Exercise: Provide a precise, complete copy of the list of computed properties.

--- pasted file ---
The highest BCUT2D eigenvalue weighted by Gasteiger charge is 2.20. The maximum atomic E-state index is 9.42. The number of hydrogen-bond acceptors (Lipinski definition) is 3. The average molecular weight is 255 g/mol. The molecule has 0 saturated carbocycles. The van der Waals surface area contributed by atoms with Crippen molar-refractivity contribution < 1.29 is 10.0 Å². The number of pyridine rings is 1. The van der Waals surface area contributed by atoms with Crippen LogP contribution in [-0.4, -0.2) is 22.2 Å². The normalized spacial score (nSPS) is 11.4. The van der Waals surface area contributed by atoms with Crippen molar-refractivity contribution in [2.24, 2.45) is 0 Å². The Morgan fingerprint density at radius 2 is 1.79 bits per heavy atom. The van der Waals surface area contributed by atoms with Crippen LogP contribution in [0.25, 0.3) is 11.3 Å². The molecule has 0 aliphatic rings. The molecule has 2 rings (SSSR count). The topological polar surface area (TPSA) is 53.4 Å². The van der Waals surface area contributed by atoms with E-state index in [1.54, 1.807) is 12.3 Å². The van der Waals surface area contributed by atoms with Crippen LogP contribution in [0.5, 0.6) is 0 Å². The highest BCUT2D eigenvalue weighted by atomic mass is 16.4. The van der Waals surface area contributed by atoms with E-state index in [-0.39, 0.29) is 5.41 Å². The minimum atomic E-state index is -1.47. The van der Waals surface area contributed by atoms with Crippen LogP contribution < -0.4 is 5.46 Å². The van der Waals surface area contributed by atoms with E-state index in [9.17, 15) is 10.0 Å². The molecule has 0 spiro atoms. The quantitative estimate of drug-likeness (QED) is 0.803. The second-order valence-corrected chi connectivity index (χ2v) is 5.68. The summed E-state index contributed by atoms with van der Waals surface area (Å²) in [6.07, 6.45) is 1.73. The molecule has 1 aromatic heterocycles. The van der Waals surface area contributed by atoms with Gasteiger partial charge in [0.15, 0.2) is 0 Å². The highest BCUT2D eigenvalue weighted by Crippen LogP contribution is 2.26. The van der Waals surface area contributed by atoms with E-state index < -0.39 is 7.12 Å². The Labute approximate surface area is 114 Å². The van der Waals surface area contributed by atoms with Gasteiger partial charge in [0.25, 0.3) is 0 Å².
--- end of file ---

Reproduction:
The highest BCUT2D eigenvalue weighted by Gasteiger charge is 2.20. The maximum atomic E-state index is 9.42. The number of hydrogen-bond acceptors (Lipinski definition) is 3. The average molecular weight is 255 g/mol. The molecule has 0 saturated carbocycles. The van der Waals surface area contributed by atoms with Crippen molar-refractivity contribution < 1.29 is 10.0 Å². The number of pyridine rings is 1. The van der Waals surface area contributed by atoms with Crippen LogP contribution in [-0.4, -0.2) is 22.2 Å². The normalized spacial score (nSPS) is 11.4. The van der Waals surface area contributed by atoms with Crippen molar-refractivity contribution in [2.24, 2.45) is 0 Å². The Morgan fingerprint density at radius 2 is 1.79 bits per heavy atom. The van der Waals surface area contributed by atoms with Crippen LogP contribution in [0.25, 0.3) is 11.3 Å². The molecule has 0 aliphatic rings. The molecule has 2 rings (SSSR count). The topological polar surface area (TPSA) is 53.4 Å². The van der Waals surface area contributed by atoms with E-state index in [1.54, 1.807) is 12.3 Å². The van der Waals surface area contributed by atoms with Crippen LogP contribution in [0.5, 0.6) is 0 Å². The highest BCUT2D eigenvalue weighted by atomic mass is 16.4. The van der Waals surface area contributed by atoms with E-state index in [-0.39, 0.29) is 5.41 Å². The minimum atomic E-state index is -1.47. The van der Waals surface area contributed by atoms with Crippen LogP contribution < -0.4 is 5.46 Å². The van der Waals surface area contributed by atoms with E-state index in [9.17, 15) is 10.0 Å². The molecule has 0 spiro atoms. The quantitative estimate of drug-likeness (QED) is 0.803. The second-order valence-corrected chi connectivity index (χ2v) is 5.68. The summed E-state index contributed by atoms with van der Waals surface area (Å²) in [6.07, 6.45) is 1.73. The molecule has 1 aromatic heterocycles. The van der Waals surface area contributed by atoms with Gasteiger partial charge in [0.15, 0.2) is 0 Å². The highest BCUT2D eigenvalue weighted by Crippen LogP contribution is 2.26. The van der Waals surface area contributed by atoms with E-state index < -0.39 is 7.12 Å². The Labute approximate surface area is 114 Å². The van der Waals surface area contributed by atoms with Gasteiger partial charge in [0.25, 0.3) is 0 Å².